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Opened to traffic Width of each tunnel roadway Operating headroom External diameter of tunnel Maximum depth from mean high water to roadway Length of tunnel (portal to portal): North tube South tube Number of toll lanes November 13, 1927 20 feet 12 feet, 6 inches 29 feet, 6 inches 93 feet, 5 inches 8,558 feet 8,371 feet 9*

Holland Tunnel Interesting Facts

* All toll lanes are equipped to accept E-ZPass as a form of toll payment.

The Port Authority is committed to the safety and security of our facilities and the customers who use them. We have dedicated substantial portions of our capital resources to security enhancements. These safety measures are similar to those being taken by all agencies nationwide to thwart potential terrorists and are constantly updated utilizing intelligence gathered from the Port Authority Police, state and local authorities, and various federal agencies.

CONNECTING THE REGION For the latest construction closures or information, please call our Customer Connection at (800) 221- 9903. The Customer Connection is a service of the Tunnels, Bridges & Terminals Department – Customer Relations Division.

The first Hudson River vehicular crossing …
the Holland Tunnel is a vital, historical and highly-valued underwater tunnel that helps the bistate region thrive. A critical part of The Port Authority of New York and New Jersey’s dedication to providing the region with essential connections, the Holland Tunnel is among the many facilities we maintain to help people reach their destinations.
The Holland Tunnel, which connects Canal Street in Manhattan with 12th and 14th Streets in Jersey City, New Jersey, is considered an outstanding engineering achievement. As a tribute to this great feat, it bears the name of its first chief engineer, Clifford M. Holland. He and his team surmounted many previously unsolved tunnel engineering problems. Unfortunately, Holland died before the tunnel’s completion, and his successor, Milton Freeman, died five months later. The tunnel was finished under the leadership of the project’s third chief engineer, Ole Singstad. keeping air quality well within established safety limits. This innovation made the Holland Tunnel the first mechanicallyventilated underwater vehicular tunnel. The methods used to design and build it still form the basis for the construction of many underwater vehicular tunnels throughout the world.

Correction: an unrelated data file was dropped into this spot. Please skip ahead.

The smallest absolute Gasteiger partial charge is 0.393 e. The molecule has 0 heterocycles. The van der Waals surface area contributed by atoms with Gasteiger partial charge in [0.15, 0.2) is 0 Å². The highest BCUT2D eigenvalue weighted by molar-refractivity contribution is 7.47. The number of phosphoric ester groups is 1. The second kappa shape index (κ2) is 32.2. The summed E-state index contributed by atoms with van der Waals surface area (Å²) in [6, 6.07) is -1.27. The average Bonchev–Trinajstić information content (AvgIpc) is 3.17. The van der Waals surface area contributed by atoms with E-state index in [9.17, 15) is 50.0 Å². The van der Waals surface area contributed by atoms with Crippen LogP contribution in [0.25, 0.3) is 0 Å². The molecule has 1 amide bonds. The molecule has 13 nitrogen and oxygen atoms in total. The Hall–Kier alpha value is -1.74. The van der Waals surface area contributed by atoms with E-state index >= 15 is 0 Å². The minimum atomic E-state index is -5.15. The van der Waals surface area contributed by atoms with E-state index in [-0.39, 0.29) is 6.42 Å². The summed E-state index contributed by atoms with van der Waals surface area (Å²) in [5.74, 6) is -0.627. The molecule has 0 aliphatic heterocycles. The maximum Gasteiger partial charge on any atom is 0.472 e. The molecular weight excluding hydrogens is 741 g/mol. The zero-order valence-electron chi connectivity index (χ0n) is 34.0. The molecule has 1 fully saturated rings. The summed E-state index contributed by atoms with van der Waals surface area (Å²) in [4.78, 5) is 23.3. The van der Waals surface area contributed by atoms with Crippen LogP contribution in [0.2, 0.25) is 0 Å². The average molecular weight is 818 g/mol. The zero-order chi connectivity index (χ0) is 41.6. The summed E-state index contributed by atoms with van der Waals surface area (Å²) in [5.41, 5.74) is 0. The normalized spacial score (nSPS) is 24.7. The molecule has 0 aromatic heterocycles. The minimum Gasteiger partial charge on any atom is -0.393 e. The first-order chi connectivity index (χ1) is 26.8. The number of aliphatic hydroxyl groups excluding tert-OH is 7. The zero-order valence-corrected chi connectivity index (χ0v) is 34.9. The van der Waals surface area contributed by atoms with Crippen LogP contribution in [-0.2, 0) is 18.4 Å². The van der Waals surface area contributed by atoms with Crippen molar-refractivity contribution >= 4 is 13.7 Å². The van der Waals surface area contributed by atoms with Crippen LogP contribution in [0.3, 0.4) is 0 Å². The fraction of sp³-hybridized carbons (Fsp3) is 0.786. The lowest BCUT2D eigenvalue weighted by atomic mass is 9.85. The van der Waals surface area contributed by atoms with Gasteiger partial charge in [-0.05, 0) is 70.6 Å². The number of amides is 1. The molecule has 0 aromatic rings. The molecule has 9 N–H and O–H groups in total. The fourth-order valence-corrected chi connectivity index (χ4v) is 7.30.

In 1984, because of its valuable contribution to tunnel design and construction, the Holland Tunnel was designated a National Historic Civil and Mechanical Engineering Landmark by the American Society of Civil and Mechanical Engineers. And in 1993, it was designated a National Historic Landmark by the United States Department of the Interior.

The Holland Tunnel has been in service for 77 years, and we are constantly making improvements so that it will continue to serve the public well into the future. In November 2003, a direct exit to Varick Street was opened at the Holland Tunnel New York Rotary, improving flow to both southbound and eastbound traffic. Current projects include the continuing modernization of the in-tunnel water supply for fire-fighting equipment and the rehabilitation of 14th Street, from the Holland Tunnel New Jersey exit portal west to Jersey Avenue. It is a priority of the Port Authority that the Holland Tunnel, one of the area’s most revered transportation structures, be a reliable and efficient link between New York and New Jersey.

One of the most significant challenges was how to ventilate the 1.6-mile tunnel. With the dawn of the automobile age, it was imperative to find a way to remove potentially dangerous automobile fumes. Singstad’s solution was to design a circular tunnel with an automatic ventilation system. Four ventilation buildings, two on each side of the Hudson River, house 84 immense fans that provide a change of air every 90 seconds,

< The Holland Tunnel was designated a National Historic Landmark in 1993 and celebrated its 75 th anniversary in 2002.

Holland Tunnel Profile


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